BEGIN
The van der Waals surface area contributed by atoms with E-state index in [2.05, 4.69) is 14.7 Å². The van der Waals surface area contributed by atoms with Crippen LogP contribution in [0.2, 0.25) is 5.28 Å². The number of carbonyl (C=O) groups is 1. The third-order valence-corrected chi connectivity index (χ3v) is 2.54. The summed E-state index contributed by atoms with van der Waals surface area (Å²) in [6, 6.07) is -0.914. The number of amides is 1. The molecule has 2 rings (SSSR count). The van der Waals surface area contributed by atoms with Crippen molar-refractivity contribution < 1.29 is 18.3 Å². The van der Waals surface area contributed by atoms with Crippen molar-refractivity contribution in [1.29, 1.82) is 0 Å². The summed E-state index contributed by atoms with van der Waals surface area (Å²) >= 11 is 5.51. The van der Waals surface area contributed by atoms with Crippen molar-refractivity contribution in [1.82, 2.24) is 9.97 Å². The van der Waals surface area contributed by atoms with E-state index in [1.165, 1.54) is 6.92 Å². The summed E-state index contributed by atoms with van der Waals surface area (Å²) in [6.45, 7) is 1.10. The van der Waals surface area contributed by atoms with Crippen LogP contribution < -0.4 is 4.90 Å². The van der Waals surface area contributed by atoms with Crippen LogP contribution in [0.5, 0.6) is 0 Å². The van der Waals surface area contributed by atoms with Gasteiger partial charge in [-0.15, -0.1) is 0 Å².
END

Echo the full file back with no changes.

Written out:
The van der Waals surface area contributed by atoms with E-state index in [2.05, 4.69) is 14.7 Å². The van der Waals surface area contributed by atoms with Crippen LogP contribution in [0.2, 0.25) is 5.28 Å². The number of carbonyl (C=O) groups is 1. The third-order valence-corrected chi connectivity index (χ3v) is 2.54. The summed E-state index contributed by atoms with van der Waals surface area (Å²) in [6, 6.07) is -0.914. The number of amides is 1. The molecule has 2 rings (SSSR count). The van der Waals surface area contributed by atoms with Crippen molar-refractivity contribution < 1.29 is 18.3 Å². The van der Waals surface area contributed by atoms with Crippen molar-refractivity contribution in [1.29, 1.82) is 0 Å². The summed E-state index contributed by atoms with van der Waals surface area (Å²) >= 11 is 5.51. The van der Waals surface area contributed by atoms with Crippen molar-refractivity contribution in [1.82, 2.24) is 9.97 Å². The van der Waals surface area contributed by atoms with E-state index in [1.165, 1.54) is 6.92 Å². The summed E-state index contributed by atoms with van der Waals surface area (Å²) in [6.45, 7) is 1.10. The van der Waals surface area contributed by atoms with Crippen LogP contribution < -0.4 is 4.90 Å². The van der Waals surface area contributed by atoms with Crippen LogP contribution in [0.5, 0.6) is 0 Å². The van der Waals surface area contributed by atoms with Gasteiger partial charge in [-0.15, -0.1) is 0 Å².